As they were taken away we commented on how they were mostly our age or even younger. Just kids mucking about as one person in the crowd said. Most of the squatters were arrested, but released later as the police action did not have the correct paperwork in order.
The building stood empty for three years and then was demolished despite its listed status. It is now the site of the Intercontinental London, Park Lane which is very smart indeed. Not that we have ever stayed there, not even as squatters!
When arranging to see friends for a night out, we usually met at the statue of Eros in Piccadilly Circus. Buskers, dancers, rent boys, prostitutes and pickpockets all congregated there every evening. It was never dull. I remember being told, in haughty tones, by a very drunken man wearing a Brigade of Guards tie as a bandana that although the statue is generally known as Eros, it was created as an image of his brother, Anteros. It turned out he was right.
We loved the vibrancy of Speakers Corner where the racist, sexist and homophobic outpourings of those brave enough to stand on a soap box would have horrified the present ‘woke’ generation. We made friends with a man tattooed from head to foot, including his face, who told us he had taken these drastic changes in his appearance after once being wrongly identified as a murder suspect and decided to become uniquely distinctive.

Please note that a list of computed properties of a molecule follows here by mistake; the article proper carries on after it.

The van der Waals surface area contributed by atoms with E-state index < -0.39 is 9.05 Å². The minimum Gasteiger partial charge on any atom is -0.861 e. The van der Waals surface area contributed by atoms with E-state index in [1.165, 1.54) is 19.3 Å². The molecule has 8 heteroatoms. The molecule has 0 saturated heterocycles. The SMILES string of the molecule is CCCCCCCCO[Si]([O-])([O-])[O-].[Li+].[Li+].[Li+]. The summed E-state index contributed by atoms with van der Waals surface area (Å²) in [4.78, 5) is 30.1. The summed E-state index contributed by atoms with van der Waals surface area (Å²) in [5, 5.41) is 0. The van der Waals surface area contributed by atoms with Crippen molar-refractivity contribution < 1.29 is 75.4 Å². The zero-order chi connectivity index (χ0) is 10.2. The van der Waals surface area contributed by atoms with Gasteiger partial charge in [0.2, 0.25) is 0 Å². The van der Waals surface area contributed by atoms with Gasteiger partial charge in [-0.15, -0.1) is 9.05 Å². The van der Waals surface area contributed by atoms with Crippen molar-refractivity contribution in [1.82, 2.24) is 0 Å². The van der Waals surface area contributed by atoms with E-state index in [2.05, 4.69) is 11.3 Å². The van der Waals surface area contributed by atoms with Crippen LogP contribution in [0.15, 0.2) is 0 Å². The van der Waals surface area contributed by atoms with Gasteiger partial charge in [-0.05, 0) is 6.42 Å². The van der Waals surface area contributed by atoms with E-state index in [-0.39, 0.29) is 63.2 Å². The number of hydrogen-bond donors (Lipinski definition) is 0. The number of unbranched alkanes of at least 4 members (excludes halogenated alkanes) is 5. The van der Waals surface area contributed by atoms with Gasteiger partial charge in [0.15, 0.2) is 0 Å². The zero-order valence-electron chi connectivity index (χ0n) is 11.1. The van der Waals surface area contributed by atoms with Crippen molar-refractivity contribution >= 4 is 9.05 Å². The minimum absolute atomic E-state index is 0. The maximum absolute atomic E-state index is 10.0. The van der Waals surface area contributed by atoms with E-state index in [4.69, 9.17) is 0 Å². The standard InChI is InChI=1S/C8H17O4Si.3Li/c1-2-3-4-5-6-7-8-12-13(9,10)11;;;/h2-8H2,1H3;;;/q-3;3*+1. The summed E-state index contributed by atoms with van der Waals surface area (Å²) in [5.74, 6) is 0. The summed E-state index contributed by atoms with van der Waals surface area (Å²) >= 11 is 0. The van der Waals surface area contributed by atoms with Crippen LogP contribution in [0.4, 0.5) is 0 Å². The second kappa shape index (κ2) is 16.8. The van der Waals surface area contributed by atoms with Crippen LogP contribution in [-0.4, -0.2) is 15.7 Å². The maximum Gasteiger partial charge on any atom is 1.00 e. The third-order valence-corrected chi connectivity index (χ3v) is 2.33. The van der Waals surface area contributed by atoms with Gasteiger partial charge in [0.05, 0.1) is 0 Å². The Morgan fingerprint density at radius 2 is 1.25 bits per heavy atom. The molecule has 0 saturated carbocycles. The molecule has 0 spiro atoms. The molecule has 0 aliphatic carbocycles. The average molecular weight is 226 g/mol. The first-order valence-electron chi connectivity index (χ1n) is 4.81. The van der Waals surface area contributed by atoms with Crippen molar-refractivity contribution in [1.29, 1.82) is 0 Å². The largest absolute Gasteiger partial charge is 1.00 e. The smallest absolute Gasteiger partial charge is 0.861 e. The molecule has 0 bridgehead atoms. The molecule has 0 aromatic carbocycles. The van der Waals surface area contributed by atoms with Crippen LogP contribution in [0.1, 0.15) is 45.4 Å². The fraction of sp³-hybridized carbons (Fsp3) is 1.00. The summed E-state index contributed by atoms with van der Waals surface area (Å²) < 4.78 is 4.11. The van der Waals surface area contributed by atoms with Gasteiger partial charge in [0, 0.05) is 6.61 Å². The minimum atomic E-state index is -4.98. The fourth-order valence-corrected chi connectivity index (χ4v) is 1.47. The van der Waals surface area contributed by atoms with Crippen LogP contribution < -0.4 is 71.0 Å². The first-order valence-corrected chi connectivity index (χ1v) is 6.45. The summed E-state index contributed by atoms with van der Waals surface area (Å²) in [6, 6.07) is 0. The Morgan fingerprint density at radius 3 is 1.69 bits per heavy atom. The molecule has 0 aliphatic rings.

Portobello Road was within easy walking distance, and there we discovered Seed, the UK's first macrobiotic restaurant and shop, and later Ceres where the bread was baked on the premises and ‘something from Ceres’ became our Saturday morning treat.
The owners were Craig Sams and his brother Gregory. Nebraska-born, Craig Sams imported Afghan coats that he had spotted on his travels in Asia to sell on Chelsea's King's Road. Among his first customers were the Beatles and a fashion trend was born. Craig Sams was a pioneer of the ‘organic’ movement and without his influence the supermarkets and high street shops of today would be very different. There were sacks of flour, lentils and rice inside the doorway and freshly baked bread on offer.